In taking something practical out of this, we shall mention one aspect of tragedy; particularly spiritual tragedy. Rav Yonassan Eibshitz[9] notes that there are three stages of spiritual growth. First, HaShem puts everything on a plate for you; He makes things easy for you in achieving a spiritual goal. Then, He takes away that Divine help so you are made to do it by yourself and expend the effoer yourself (like a father who lets go of his child so that the child can learn to walk for himself). And the last stage is that you and HaShem ‘meet’ to accomplish things together. For example, Pesach was when HaShem did everything for us, then was the fifty days when we had to work on ourselves with less help from HaShem, and then we met at Shavuos. Thus, the star sign of Nissan is a sheep (an animal which must be led and has no power of itself), Iyar is a bull (the animal which does everything itself), and Sivan is twins (connoting an ‘equal-power meeting’). Similarly, the first Beis Hamikdash was essentially built by HaShem (with special siyata dishmaya and no hiccups), the second Mikdash was essentially left to us to build, whilst the third Beis Hamikdash will encompass both aspects; we will build what we can and then HaShem will complete the job.[10]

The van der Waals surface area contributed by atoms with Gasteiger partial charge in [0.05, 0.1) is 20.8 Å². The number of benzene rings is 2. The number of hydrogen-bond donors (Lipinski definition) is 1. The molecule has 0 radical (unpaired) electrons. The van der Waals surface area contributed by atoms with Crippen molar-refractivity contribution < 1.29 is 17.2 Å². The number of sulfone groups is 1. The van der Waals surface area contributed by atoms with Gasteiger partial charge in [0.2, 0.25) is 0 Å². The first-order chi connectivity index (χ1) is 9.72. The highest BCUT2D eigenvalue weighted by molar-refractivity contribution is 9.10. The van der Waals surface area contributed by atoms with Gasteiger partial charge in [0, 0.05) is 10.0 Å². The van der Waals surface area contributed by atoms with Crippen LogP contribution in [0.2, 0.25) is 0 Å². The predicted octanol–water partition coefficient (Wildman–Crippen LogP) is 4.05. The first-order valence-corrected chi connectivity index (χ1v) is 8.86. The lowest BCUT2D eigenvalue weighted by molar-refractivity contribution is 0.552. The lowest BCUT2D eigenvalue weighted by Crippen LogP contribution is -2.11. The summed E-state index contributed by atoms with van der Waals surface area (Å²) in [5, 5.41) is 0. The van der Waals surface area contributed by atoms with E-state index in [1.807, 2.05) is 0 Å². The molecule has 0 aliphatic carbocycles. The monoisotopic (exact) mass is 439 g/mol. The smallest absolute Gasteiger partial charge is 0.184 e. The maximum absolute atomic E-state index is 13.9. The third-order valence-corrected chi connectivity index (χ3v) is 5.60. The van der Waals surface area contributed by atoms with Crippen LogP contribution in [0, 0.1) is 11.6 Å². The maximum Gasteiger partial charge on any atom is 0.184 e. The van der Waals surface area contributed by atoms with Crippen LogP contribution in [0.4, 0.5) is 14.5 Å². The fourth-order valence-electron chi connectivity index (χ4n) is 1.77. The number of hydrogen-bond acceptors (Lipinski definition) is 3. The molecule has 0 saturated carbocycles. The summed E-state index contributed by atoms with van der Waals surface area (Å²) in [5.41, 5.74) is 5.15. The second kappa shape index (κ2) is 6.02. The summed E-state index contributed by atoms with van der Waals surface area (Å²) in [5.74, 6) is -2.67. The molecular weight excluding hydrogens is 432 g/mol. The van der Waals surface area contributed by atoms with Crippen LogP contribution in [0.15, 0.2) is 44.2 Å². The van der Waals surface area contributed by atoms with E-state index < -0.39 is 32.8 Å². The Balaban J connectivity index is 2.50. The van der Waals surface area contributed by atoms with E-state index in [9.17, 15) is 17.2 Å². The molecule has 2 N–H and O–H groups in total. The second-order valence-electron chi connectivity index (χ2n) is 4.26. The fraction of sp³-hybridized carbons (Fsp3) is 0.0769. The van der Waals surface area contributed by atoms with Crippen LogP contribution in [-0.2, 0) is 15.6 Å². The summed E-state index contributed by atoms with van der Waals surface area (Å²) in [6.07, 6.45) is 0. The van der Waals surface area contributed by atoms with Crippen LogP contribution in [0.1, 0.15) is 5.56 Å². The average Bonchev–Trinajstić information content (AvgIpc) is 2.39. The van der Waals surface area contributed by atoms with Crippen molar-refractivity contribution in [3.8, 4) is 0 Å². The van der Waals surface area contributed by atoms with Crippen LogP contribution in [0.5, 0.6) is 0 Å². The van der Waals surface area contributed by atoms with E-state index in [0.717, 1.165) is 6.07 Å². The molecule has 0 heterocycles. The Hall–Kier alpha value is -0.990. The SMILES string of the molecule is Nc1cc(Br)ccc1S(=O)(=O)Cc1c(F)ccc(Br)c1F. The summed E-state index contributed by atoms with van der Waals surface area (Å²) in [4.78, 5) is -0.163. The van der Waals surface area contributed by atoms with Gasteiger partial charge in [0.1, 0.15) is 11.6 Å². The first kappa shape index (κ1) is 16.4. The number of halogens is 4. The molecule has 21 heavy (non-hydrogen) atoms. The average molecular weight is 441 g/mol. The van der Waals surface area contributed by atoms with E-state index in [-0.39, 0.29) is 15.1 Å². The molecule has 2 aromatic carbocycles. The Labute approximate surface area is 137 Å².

This is the role of (spiritual) tragedies; it is not pure punishment, but it is rather to get us to work on getting up to a spiritual level ourselves via our own effort, so we can really acquire the spiritual level and make it a part of us.
Have a meaningful three weeks,

[1] Shulchan Aruch Orach Chaim 549:2
[2] Gemarra Ta’anis 28b
[3] Maharsha Ta’anis 28b ‘barishona’
[4] Gemarra Yoma 9b
[5] Rambam hilchos Beis Habechirah 1:4. The dimensions in Yechezkal are in perakim 40-42
[6] Gemarra Yoma 21b
[7] Meshech Chochmah 15:16
[8] kedusha rishona kidsha lesha’ata velo kidsha le’atid lavo, kedusha shniya kidsha lesha’ata vekidsha le’atid lavo; Rambam hilchos Beis Habechira 6:16.
[9] Ya’aros Dvash, drush on Elul
[10] Rav Nachum Partzovitz quoted by Rav Neventzal in Beyitzcahk Yikarei chelek beis siman 39, Aruch Laner Sukkah 41a.